An event intended to encourage more women to study science and math at the (venue) or other universities and to pursue science and math careers by following in the footsteps of (name), a renowned 19th-century mathematician and the first female granted membership in the Russian Academy of Sciences, as well as a writer and women’s rights.

These are some of my past and current experiences. As I have already noted above, I think they align well with the mission of UC San Diego and represent what I would like to do in the future to ensure diversity, equity, and inclusion in achieving academic excellence.

Diversity Statement Sample 3

As a Latino immigrant who lived in X, Y, and the United States, I am sensitive to the challenges that ethnic minorities face in academia.

Thus, over the last years, I have become determined to act towards creating an environment that is more inviting towards underrepresented minorities, women, and socioeconomically underprivileged students, which I will expand as a Professor.

As a graduate of X, I laid the groundwork for a scholarship program to bring Latino physics students to X. The program’s first supported student has recently got his Master’s degree from the University of N.

Others are applying. As a postdoc at NN, I am closely working with Professor Z on these fronts. Together with Prof. Z, the university’s Division of Equity and Inclusion, and the Chicana Latino Student Development Office, we have created a counselling program called “From Day One”.

This program organizes a support structure for Latino undergraduate students to help them apprehend the entire academic process by talking directly to Latino graduate students, postdocs and perhaps ultimately professors (we are currently seeking their participation).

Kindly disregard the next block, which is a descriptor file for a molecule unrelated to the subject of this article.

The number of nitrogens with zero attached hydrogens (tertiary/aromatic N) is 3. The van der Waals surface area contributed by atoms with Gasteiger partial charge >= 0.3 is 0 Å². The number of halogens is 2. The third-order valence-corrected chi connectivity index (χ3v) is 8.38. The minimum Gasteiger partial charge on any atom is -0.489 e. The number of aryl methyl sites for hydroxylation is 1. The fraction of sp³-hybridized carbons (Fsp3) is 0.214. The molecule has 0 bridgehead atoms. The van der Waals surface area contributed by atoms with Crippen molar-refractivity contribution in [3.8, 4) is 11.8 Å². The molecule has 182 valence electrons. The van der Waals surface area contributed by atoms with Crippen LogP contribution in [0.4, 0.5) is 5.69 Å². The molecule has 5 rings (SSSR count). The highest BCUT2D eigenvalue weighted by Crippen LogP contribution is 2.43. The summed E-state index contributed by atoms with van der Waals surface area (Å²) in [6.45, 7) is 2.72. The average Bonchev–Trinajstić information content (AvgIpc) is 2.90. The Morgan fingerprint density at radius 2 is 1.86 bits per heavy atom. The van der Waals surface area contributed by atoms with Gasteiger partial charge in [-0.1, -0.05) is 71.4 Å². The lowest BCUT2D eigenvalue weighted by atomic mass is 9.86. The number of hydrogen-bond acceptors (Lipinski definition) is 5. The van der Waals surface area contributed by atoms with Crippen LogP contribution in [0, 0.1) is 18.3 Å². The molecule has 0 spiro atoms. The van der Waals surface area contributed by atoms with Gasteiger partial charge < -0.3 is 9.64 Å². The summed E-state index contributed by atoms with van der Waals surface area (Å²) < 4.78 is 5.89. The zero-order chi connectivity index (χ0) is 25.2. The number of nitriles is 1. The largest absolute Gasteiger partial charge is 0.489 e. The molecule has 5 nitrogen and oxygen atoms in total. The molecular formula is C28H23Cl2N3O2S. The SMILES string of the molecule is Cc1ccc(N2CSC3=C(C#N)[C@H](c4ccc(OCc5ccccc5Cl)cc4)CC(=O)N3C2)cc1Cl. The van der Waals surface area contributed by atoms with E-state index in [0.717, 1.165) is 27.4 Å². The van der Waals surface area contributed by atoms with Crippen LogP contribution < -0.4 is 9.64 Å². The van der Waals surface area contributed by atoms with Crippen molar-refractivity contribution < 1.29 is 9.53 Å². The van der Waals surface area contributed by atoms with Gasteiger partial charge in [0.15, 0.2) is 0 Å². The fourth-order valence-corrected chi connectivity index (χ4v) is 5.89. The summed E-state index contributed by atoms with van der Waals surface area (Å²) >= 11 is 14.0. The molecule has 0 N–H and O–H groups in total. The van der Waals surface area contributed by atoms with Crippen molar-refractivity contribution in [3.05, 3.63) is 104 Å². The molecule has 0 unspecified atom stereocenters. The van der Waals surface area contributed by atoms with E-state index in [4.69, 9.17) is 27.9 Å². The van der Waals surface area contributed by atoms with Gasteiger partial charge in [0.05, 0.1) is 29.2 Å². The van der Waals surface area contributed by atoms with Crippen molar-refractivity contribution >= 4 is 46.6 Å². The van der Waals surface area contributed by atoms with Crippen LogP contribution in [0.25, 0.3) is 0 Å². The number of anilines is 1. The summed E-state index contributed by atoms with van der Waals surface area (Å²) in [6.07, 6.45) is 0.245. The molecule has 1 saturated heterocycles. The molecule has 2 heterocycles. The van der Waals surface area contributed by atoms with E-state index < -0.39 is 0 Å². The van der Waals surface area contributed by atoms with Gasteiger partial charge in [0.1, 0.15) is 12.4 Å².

We all hold office hours where students discuss their personal and academic struggles. The issues they bring up range from their undocumented status, gang family members, limited finances, sexual orientation, to questions about physics and math.

Secondly, sparked by recent political events, I collaborate with Professor Z in lobbying for the protection of undocumented students at the university.

As a faculty member at UC San Diego, I would propose the following activities in pursuit of a more diverse academic body:

As a research mentor, I would embrace and welcome Latino, African American, gay, and women students and postdocs into my group.

I would create support programs for Latino undergraduate students in STEM, inviting fellow Latino faculty, postdocs, and graduate students to offer guidance and support to upcoming undergraduate students.

Furthermore, together with women and other minority groups represented in the Physics faculty, I would push to create a widespread support structure for STEM students.

Being close to the border, at UCSD I would create outreach programs at Community Colleges and High Schools with high Latino representation, arranging visits from within the Physics Department (myself and other Latino members) to these locations, and discuss their needs, struggles and propose plans for improvements and solutions.

I would reach out to the Undocumented Student Services Center at UCSD and offer guidance, counseling and support to the students.

I would continue to help Professor Z draft UC-wide legislation to protect undocumented students from possible federal action an issue critical at the UCSD campus due to its proximity to the border.